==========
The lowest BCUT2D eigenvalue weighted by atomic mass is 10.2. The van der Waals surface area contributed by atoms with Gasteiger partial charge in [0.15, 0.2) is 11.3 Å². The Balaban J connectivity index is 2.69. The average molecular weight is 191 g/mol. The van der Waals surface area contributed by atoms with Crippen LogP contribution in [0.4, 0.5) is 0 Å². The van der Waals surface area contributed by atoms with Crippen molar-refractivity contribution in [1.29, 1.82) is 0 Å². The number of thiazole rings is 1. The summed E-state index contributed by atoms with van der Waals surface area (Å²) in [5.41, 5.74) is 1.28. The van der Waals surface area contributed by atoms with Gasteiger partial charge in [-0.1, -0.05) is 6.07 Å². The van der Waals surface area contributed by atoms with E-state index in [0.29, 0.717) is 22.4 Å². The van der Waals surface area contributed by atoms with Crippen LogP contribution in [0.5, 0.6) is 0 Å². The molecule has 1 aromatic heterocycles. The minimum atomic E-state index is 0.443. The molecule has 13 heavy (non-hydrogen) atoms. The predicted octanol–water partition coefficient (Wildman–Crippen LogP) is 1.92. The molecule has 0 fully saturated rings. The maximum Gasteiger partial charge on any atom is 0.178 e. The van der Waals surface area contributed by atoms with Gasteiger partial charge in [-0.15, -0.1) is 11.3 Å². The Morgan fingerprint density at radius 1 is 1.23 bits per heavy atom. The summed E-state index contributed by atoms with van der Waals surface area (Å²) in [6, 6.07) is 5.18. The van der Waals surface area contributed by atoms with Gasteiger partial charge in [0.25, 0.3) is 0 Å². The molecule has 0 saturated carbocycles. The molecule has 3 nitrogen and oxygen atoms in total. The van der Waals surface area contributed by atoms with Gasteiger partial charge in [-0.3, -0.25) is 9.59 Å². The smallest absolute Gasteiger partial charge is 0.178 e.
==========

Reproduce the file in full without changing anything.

The lowest BCUT2D eigenvalue weighted by atomic mass is 10.2. The van der Waals surface area contributed by atoms with Gasteiger partial charge in [0.15, 0.2) is 11.3 Å². The Balaban J connectivity index is 2.69. The average molecular weight is 191 g/mol. The van der Waals surface area contributed by atoms with Crippen LogP contribution in [0.4, 0.5) is 0 Å². The van der Waals surface area contributed by atoms with Crippen molar-refractivity contribution in [1.29, 1.82) is 0 Å². The number of thiazole rings is 1. The summed E-state index contributed by atoms with van der Waals surface area (Å²) in [5.41, 5.74) is 1.28. The van der Waals surface area contributed by atoms with Gasteiger partial charge in [-0.1, -0.05) is 6.07 Å². The van der Waals surface area contributed by atoms with E-state index in [0.29, 0.717) is 22.4 Å². The van der Waals surface area contributed by atoms with Crippen LogP contribution in [0.5, 0.6) is 0 Å². The molecule has 1 aromatic heterocycles. The minimum atomic E-state index is 0.443. The molecule has 13 heavy (non-hydrogen) atoms. The predicted octanol–water partition coefficient (Wildman–Crippen LogP) is 1.92. The molecule has 0 fully saturated rings. The maximum Gasteiger partial charge on any atom is 0.178 e. The van der Waals surface area contributed by atoms with Gasteiger partial charge in [-0.15, -0.1) is 11.3 Å². The Morgan fingerprint density at radius 1 is 1.23 bits per heavy atom. The summed E-state index contributed by atoms with van der Waals surface area (Å²) in [6, 6.07) is 5.18. The van der Waals surface area contributed by atoms with Gasteiger partial charge in [0.25, 0.3) is 0 Å². The molecule has 0 saturated carbocycles. The molecule has 3 nitrogen and oxygen atoms in total. The van der Waals surface area contributed by atoms with Gasteiger partial charge in [-0.3, -0.25) is 9.59 Å². The smallest absolute Gasteiger partial charge is 0.178 e.